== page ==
Uncategorized, Woods and Wetlands 2017

August 10, 2017: An Obstacle Course and Frogs

On Thursday we explored a new trail, a log-climbing “don’t touch the ground,” obstacle course, and a different swamp area. But before we even set out and before all of our explorers had arrived, a lovely, green, praying mantis and a garter snake were discovered in the tiny meadow area at the entrance. The praying mantis was passed from hand to hand and then into an observation container where it was given grass to help it camouflage itself and a small insect for it to eat. We freed it before beginning our hike. I asked, “What can we know about what the praying mantis needs from what we see around the area it was living? How does it protect itself? What does it eat?” We can learn so much about living things simply by observing them.

As we practiced compass usage and reviewed the shape of oak, maple, and sassafras leaves, we noticed a really huge tree trunk and I wondered aloud how big around it was? Without a measuring tape, we made do with what we had… kids! How many kids does it take to wrap their arms around this tree? The answer was 2. L. and K. could just barely reach around to each other’s hands with the tree between them.

We noticed some new landmarks, flowers, a decomposing log, and some very cool mushrooms! We also found a clump of Indian Pipes (colorless wildflowers), a moth who wanted to be a leaf, and some jewel-weed, which is a remedy for poison ivy and nettle stings.

jewelweedmoth or a leaf

A couple of our experienced Woods & Wetlanders showed the other kids the log-walking course they had discovered back in June. The kids love practicing this routine from one end to the other, perfecting their balance and speed with each repetition. I am always amazed by how things like “simply” walking along a fallen tree can be beneficial in so many ways to the developing mind and body of a child. It is a time to test and evaluate themselves. With no suggestions or encouragement from an adult, kids will set themselves the task of making it from one end of a tilted log to the end of the whole course which includes at least 2 other logs at different heights. All in the name of fun they are improving their balance, eye-hand coordination, body-awareness, spatial abilities, creative problem-solving, perseverance, and so much more! There is climbing up, down, jumping and landing, navigating hurdles, grasping, and planning ahead. And without being told, they will do all of this countless times over again to improve their methods. Of course, none of this is on their minds. They are just having fun being kids!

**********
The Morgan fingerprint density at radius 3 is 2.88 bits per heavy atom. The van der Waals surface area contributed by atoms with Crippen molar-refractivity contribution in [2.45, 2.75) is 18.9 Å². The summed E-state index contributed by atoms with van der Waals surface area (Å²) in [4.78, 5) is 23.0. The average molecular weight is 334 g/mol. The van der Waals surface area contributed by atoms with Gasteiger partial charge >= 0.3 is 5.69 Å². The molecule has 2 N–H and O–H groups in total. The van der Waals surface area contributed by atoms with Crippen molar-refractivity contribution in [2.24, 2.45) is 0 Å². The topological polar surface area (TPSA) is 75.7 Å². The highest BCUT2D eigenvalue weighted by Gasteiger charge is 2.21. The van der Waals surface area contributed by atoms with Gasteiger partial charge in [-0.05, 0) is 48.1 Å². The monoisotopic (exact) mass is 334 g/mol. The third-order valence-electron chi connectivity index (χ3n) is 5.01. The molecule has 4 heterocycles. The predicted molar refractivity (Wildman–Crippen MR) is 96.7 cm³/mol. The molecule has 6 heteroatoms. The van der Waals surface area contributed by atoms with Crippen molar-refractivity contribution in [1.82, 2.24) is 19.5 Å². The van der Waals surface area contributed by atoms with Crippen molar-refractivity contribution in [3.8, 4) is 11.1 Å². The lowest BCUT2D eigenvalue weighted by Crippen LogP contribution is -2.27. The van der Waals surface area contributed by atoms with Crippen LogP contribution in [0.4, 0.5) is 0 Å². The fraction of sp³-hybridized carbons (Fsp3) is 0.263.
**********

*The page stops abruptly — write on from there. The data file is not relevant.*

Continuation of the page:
obstacle log

From there we took a fresh trail to the other wetland where we discovered mostly mud! In June it was knee-deep water, but August brings drier weather, so there was knee-deep mud instead. Nevertheless, frogs of all kinds and sizes abound! They stalked and caught spring peepers, wood frogs, tree frogs, and green frogs.

We ventured back to the wetland from Wednesday so that our new group members could swing and climb on the “vine playground.” Several explorers tried fresh wintergreen leaves for the first time, while others collected a handful of it to bring home.

Next week we will visit the Climbing Tree and discover even more treasures!

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